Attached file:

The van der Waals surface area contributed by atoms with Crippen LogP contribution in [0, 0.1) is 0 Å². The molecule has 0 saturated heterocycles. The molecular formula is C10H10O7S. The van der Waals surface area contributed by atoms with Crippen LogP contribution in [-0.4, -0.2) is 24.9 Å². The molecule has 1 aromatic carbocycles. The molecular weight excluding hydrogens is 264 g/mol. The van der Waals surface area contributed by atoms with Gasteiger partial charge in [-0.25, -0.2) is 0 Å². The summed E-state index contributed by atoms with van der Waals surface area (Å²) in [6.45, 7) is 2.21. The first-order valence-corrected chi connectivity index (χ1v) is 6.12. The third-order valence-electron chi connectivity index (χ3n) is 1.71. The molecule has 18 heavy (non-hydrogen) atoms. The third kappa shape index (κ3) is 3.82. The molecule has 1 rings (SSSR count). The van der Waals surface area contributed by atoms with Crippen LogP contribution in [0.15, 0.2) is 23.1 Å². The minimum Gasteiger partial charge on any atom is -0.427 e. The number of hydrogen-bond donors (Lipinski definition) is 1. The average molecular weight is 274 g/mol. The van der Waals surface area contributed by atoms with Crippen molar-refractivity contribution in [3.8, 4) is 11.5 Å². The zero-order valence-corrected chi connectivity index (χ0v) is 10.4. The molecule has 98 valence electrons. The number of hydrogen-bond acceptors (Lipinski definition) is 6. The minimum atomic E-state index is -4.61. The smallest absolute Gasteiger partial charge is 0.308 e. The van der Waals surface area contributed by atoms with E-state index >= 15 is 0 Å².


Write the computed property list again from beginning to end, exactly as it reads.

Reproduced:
The van der Waals surface area contributed by atoms with Crippen LogP contribution in [0, 0.1) is 0 Å². The molecule has 0 saturated heterocycles. The molecular formula is C10H10O7S. The van der Waals surface area contributed by atoms with Crippen LogP contribution in [-0.4, -0.2) is 24.9 Å². The molecule has 1 aromatic carbocycles. The molecular weight excluding hydrogens is 264 g/mol. The van der Waals surface area contributed by atoms with Gasteiger partial charge in [-0.25, -0.2) is 0 Å². The summed E-state index contributed by atoms with van der Waals surface area (Å²) in [6.45, 7) is 2.21. The first-order valence-corrected chi connectivity index (χ1v) is 6.12. The third-order valence-electron chi connectivity index (χ3n) is 1.71. The molecule has 18 heavy (non-hydrogen) atoms. The third kappa shape index (κ3) is 3.82. The molecule has 1 rings (SSSR count). The van der Waals surface area contributed by atoms with Crippen LogP contribution in [0.15, 0.2) is 23.1 Å². The minimum Gasteiger partial charge on any atom is -0.427 e. The number of hydrogen-bond donors (Lipinski definition) is 1. The average molecular weight is 274 g/mol. The van der Waals surface area contributed by atoms with Crippen molar-refractivity contribution in [3.8, 4) is 11.5 Å². The zero-order valence-corrected chi connectivity index (χ0v) is 10.4. The molecule has 98 valence electrons. The number of hydrogen-bond acceptors (Lipinski definition) is 6. The minimum atomic E-state index is -4.61. The smallest absolute Gasteiger partial charge is 0.308 e. The van der Waals surface area contributed by atoms with E-state index >= 15 is 0 Å².